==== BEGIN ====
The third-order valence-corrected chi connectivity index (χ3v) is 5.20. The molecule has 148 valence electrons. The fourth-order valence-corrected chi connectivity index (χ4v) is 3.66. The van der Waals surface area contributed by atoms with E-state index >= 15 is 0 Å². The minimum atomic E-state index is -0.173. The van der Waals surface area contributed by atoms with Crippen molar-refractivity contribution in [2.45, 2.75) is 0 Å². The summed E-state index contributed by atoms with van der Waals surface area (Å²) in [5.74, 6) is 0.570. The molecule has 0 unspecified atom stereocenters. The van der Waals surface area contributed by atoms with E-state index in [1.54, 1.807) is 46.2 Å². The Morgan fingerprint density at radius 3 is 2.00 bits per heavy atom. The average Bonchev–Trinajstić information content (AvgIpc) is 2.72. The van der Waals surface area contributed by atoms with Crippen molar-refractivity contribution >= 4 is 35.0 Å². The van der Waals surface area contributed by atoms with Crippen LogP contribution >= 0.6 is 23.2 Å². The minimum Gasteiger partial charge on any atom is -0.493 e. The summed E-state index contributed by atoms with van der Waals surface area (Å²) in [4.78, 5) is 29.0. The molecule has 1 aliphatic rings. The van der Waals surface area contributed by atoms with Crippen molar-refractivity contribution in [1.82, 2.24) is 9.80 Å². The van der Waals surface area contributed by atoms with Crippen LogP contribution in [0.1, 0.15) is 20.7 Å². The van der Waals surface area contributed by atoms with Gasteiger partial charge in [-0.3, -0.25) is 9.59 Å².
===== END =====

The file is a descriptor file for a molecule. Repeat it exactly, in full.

The third-order valence-corrected chi connectivity index (χ3v) is 5.20. The molecule has 148 valence electrons. The fourth-order valence-corrected chi connectivity index (χ4v) is 3.66. The van der Waals surface area contributed by atoms with E-state index >= 15 is 0 Å². The minimum atomic E-state index is -0.173. The van der Waals surface area contributed by atoms with Crippen molar-refractivity contribution in [2.45, 2.75) is 0 Å². The summed E-state index contributed by atoms with van der Waals surface area (Å²) in [5.74, 6) is 0.570. The molecule has 0 unspecified atom stereocenters. The van der Waals surface area contributed by atoms with E-state index in [1.54, 1.807) is 46.2 Å². The Morgan fingerprint density at radius 3 is 2.00 bits per heavy atom. The average Bonchev–Trinajstić information content (AvgIpc) is 2.72. The van der Waals surface area contributed by atoms with Crippen molar-refractivity contribution >= 4 is 35.0 Å². The van der Waals surface area contributed by atoms with Crippen LogP contribution >= 0.6 is 23.2 Å². The minimum Gasteiger partial charge on any atom is -0.493 e. The summed E-state index contributed by atoms with van der Waals surface area (Å²) in [4.78, 5) is 29.0. The molecule has 1 aliphatic rings. The van der Waals surface area contributed by atoms with Crippen molar-refractivity contribution in [1.82, 2.24) is 9.80 Å². The van der Waals surface area contributed by atoms with Crippen LogP contribution in [0.1, 0.15) is 20.7 Å². The van der Waals surface area contributed by atoms with Gasteiger partial charge in [-0.3, -0.25) is 9.59 Å².